It its best, this 1980s-set Brit import about a working-class Essex lad (a charming James McAvoy) who dreams of becoming “clever”—a goal he equates with achieving success on the long-running U.K. quiz show University Challenge—channels the scrappy, outsider charm of its own protagonist. At its worst, it proffers a reductively classist worldview in which our bright young man is betrayed by a beautiful, upper-crust WASP goddess (Alice Eve), only to find solace in the arms of an earthy (and no less beautiful) Jewess protest chick (Rebecca Hall). In his debut feature, the young Scottish director Tom Vaughan consciously strives for the offbeat mix of comedy, romance, and small-town eccentricity that once distinguished the films of his countryman Bill Forsyth. The result is something altogether more formulaic, but Starter for 10 nonetheless goes down easy, thanks in large part to the up-and-coming talent from across the pond and a steady infusion of the Cure, Wham!, and Tears for Fears on the soundtrack.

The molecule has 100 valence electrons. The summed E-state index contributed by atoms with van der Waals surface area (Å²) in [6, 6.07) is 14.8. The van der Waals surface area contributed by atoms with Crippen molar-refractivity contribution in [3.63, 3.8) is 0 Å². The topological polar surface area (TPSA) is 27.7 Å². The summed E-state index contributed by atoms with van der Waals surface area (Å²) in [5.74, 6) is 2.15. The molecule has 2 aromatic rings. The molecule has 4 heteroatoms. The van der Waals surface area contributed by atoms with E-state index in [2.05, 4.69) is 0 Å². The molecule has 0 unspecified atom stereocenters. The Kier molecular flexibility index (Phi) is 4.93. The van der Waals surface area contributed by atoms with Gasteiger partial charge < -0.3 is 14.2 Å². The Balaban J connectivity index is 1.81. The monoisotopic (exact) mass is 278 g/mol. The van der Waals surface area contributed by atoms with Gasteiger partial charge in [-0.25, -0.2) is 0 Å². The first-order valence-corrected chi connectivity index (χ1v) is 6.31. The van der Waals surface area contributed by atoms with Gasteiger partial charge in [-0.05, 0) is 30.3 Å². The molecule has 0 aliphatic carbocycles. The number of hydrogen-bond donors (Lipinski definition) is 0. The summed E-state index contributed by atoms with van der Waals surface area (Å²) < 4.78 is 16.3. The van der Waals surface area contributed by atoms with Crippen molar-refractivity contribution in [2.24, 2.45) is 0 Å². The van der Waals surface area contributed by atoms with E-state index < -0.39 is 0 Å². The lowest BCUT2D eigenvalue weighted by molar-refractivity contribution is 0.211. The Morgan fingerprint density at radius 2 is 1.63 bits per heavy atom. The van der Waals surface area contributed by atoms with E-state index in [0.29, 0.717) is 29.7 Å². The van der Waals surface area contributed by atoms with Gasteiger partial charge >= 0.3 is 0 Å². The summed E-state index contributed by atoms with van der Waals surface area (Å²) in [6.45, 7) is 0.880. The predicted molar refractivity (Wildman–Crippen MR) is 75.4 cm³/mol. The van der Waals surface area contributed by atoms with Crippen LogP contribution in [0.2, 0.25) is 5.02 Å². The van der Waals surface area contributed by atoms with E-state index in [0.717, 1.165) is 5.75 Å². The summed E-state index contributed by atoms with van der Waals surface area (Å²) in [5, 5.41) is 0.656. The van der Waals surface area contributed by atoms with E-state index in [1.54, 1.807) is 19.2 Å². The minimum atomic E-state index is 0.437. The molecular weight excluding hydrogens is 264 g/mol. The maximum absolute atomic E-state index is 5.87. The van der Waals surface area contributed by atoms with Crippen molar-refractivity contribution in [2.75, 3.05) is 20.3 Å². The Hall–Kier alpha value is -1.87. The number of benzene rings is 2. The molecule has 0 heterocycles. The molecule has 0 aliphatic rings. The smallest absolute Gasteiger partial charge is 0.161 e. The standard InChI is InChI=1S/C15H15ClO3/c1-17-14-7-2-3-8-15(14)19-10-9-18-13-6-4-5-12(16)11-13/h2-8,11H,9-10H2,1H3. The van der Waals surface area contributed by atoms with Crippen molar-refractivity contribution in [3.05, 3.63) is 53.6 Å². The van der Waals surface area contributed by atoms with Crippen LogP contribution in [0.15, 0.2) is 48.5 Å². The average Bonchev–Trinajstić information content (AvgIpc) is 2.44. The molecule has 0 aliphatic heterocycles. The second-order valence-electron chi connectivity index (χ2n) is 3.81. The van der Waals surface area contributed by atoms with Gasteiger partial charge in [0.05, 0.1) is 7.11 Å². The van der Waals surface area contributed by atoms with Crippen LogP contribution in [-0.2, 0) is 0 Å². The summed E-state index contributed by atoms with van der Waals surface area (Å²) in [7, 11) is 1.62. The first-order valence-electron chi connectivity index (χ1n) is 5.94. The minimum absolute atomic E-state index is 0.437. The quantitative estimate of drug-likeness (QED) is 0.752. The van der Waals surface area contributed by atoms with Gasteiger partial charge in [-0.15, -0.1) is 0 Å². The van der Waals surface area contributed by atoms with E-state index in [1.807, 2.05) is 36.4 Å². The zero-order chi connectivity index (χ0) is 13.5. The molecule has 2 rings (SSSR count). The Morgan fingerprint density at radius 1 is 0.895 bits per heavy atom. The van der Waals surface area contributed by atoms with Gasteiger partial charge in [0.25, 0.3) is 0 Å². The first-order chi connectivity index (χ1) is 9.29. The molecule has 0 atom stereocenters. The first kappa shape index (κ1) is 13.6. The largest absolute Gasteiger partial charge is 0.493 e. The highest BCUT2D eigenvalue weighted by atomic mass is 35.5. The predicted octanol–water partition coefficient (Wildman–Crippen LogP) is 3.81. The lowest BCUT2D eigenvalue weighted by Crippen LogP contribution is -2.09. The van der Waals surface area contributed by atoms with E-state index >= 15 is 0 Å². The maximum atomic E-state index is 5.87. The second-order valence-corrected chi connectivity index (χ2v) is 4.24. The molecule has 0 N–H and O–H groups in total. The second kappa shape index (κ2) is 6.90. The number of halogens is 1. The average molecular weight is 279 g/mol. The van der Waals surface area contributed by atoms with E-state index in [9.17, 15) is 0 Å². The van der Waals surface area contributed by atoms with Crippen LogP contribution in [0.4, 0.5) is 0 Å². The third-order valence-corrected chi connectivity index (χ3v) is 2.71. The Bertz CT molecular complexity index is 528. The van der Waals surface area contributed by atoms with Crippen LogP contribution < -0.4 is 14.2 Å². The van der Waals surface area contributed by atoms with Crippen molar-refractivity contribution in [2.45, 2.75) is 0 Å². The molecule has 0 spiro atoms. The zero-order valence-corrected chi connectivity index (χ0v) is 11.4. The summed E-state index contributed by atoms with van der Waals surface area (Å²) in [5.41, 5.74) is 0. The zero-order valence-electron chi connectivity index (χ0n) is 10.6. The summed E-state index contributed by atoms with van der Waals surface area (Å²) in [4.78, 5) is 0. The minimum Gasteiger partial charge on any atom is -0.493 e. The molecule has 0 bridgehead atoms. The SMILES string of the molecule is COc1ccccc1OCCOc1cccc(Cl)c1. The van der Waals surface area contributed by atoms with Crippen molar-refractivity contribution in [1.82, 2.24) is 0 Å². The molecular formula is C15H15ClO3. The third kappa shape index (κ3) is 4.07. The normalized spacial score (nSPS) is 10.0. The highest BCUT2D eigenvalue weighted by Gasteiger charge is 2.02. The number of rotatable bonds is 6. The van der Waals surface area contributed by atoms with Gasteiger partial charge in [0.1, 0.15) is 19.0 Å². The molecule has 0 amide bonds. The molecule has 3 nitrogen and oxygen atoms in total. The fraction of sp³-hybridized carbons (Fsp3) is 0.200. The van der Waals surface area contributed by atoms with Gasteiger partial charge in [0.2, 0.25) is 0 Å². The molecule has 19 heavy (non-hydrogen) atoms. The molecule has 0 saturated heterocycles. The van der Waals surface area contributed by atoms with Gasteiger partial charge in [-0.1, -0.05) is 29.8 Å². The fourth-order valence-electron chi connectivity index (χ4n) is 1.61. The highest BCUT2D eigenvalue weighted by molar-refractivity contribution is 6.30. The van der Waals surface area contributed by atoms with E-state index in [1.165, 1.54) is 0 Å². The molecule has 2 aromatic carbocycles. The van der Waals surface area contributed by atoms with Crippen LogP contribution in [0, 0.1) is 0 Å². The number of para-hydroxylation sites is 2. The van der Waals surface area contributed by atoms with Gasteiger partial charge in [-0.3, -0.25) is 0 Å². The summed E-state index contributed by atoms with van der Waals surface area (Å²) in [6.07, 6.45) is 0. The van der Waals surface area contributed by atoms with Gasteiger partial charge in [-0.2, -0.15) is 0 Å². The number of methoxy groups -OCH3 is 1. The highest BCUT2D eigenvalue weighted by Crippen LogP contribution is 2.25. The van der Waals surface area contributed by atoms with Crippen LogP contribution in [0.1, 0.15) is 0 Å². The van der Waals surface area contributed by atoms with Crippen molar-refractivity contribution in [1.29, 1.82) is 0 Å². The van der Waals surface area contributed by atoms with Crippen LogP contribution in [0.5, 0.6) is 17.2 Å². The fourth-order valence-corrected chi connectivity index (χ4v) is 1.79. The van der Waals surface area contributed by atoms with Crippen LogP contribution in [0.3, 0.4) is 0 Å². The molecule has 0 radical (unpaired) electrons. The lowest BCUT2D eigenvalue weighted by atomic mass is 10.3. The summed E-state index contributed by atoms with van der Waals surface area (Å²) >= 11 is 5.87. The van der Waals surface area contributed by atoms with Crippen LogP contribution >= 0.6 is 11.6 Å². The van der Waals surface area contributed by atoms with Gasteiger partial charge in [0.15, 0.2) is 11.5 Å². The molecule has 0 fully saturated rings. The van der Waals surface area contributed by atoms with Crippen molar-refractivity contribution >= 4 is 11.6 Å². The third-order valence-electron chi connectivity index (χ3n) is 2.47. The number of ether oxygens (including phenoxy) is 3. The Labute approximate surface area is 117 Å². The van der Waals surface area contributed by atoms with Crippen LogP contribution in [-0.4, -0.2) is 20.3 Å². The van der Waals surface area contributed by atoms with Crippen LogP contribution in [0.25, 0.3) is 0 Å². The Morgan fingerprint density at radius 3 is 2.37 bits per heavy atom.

This article from the Village Voice Archive was posted on February 13, 2007